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The Key Practice, Building and Sharing Stories and Social Understandings: The Intrinsic Value of Narrative ELA

Deane, Paul; Somasundaran, Swapna; Lawless, Rene; Persky, Hilary R.; Appel, Colleen
Publication Year:
Report Number:
ETS Research Report
Document Type:
Page Count:
Subject/Key Words:
English Language Arts (ELA), Theory of Mind, Story Telling, Narration (Rhetoric), Narrative, Writing, Reading, Event Structure, Social Development, Cognitive Development, Emotional States, Comprehension, Interpretation, Reflection (Philosophy), Inference, Character Traits, Fictional Characters, Perspective-Taking, Themes, Vocabulary, Stories, Identification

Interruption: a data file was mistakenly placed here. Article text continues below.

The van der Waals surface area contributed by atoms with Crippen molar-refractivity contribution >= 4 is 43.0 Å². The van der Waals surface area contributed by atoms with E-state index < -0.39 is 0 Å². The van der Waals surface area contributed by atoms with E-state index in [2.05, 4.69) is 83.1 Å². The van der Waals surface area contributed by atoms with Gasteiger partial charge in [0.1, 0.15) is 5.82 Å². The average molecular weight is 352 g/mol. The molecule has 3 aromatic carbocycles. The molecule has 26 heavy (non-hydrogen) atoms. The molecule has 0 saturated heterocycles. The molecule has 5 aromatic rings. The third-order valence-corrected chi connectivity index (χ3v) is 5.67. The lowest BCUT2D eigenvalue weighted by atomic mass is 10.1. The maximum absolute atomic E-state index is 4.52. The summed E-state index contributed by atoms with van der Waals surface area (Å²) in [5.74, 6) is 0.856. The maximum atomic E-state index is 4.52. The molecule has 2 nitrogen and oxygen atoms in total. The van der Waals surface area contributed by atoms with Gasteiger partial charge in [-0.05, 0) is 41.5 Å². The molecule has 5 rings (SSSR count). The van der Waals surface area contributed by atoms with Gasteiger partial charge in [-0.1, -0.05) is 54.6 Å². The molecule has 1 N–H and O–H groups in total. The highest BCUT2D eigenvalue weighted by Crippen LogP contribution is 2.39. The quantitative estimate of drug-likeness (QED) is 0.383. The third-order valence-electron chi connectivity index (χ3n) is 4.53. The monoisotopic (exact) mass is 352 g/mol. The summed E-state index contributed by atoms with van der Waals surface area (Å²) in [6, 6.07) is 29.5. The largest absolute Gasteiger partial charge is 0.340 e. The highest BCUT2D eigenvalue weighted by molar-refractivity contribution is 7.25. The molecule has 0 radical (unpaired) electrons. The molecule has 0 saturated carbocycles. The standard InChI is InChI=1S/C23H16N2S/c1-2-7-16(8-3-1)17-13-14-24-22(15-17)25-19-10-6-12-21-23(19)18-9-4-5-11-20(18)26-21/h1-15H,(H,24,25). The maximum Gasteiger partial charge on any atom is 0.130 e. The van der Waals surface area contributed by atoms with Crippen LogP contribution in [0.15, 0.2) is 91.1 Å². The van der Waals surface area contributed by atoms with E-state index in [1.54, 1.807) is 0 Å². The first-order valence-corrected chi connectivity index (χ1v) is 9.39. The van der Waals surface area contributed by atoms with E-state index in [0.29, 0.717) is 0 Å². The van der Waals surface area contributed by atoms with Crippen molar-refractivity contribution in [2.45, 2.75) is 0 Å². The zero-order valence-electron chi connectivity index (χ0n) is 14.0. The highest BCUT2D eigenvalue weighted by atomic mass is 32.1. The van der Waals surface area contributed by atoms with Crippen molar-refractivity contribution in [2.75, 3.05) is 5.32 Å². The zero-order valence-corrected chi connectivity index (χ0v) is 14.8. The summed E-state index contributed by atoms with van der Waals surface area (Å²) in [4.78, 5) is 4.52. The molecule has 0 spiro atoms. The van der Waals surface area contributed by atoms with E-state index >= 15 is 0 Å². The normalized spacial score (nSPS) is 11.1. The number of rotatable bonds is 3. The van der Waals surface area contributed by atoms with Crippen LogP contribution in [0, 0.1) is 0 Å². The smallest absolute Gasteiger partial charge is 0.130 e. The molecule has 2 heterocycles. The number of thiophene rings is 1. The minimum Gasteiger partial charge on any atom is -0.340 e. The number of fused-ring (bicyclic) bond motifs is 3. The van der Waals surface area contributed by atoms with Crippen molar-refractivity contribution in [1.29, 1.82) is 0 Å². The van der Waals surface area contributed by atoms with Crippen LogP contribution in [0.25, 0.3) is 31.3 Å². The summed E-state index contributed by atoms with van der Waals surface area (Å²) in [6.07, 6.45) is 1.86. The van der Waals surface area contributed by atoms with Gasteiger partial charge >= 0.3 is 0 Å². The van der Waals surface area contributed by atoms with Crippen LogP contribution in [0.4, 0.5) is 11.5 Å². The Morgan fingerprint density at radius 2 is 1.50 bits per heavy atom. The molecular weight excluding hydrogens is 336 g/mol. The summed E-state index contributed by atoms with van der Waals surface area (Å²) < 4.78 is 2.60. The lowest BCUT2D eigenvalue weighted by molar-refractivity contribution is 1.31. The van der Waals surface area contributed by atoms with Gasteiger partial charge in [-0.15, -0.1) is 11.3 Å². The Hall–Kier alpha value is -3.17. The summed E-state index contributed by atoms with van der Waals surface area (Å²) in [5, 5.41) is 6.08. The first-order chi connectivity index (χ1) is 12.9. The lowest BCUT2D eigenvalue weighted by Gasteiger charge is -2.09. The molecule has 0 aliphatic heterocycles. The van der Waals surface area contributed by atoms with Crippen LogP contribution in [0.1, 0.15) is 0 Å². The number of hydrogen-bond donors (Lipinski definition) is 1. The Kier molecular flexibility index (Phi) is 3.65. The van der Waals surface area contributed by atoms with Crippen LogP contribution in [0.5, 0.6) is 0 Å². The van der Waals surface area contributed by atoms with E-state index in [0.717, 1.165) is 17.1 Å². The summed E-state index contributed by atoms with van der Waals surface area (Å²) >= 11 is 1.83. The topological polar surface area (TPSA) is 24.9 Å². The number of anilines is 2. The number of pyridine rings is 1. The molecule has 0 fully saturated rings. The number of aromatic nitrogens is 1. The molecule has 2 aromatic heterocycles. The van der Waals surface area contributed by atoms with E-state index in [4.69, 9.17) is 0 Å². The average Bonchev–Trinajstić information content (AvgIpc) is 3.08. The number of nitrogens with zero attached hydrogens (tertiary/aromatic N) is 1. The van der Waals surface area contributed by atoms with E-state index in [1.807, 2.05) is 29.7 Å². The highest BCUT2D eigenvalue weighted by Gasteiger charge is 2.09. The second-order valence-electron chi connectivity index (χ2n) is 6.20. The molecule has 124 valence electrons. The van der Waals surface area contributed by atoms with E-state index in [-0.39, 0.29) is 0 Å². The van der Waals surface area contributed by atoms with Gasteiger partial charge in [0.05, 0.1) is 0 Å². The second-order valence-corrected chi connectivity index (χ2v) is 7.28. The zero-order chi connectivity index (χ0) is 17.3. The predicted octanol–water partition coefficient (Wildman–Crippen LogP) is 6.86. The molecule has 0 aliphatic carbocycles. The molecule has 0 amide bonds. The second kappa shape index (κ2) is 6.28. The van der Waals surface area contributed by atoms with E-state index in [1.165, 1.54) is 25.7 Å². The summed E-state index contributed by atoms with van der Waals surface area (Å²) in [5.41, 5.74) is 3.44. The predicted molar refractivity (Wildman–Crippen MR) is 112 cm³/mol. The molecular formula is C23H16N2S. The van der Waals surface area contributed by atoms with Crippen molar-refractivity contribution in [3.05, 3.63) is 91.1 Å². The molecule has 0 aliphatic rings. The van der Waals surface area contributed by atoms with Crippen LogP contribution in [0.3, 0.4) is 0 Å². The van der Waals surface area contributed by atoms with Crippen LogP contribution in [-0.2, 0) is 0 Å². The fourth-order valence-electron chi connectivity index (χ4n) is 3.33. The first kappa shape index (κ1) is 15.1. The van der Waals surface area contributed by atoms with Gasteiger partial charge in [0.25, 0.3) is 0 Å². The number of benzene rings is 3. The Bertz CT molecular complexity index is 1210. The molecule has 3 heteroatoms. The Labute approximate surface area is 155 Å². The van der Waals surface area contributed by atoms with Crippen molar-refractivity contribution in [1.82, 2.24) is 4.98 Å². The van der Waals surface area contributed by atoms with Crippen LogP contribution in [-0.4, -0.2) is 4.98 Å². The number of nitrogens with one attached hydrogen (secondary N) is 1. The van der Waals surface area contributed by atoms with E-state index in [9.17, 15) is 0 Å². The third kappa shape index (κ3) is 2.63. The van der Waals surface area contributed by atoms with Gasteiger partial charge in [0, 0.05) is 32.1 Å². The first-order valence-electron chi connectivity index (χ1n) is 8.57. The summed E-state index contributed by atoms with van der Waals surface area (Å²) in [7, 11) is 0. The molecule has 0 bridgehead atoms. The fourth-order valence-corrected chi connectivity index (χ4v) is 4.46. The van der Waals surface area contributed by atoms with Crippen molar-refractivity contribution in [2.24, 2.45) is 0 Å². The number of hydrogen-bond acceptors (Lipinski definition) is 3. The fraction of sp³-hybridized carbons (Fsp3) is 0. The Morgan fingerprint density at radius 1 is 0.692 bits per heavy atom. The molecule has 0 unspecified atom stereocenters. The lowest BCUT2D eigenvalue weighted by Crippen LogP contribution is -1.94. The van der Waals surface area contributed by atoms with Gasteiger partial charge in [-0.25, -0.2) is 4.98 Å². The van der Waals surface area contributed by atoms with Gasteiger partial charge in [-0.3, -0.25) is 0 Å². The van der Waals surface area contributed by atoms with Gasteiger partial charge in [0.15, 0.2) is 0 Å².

One of the major goals of the English Language Arts is to teach students to read, understand, and write narratives. This report examines the ways in which the skills that support narrative develop during the school years, outlines a model of narrative as a “key practice” in which the ability to model social situations supports narrative understanding, and feeds into the ability to use stories to reflect about stories and the classes of social situations they represent. Narrative is important precisely because it helps people develop their understanding of the social world and reason about their place in it. Assessments of narrative reading and writing need to take this broader construct into account.

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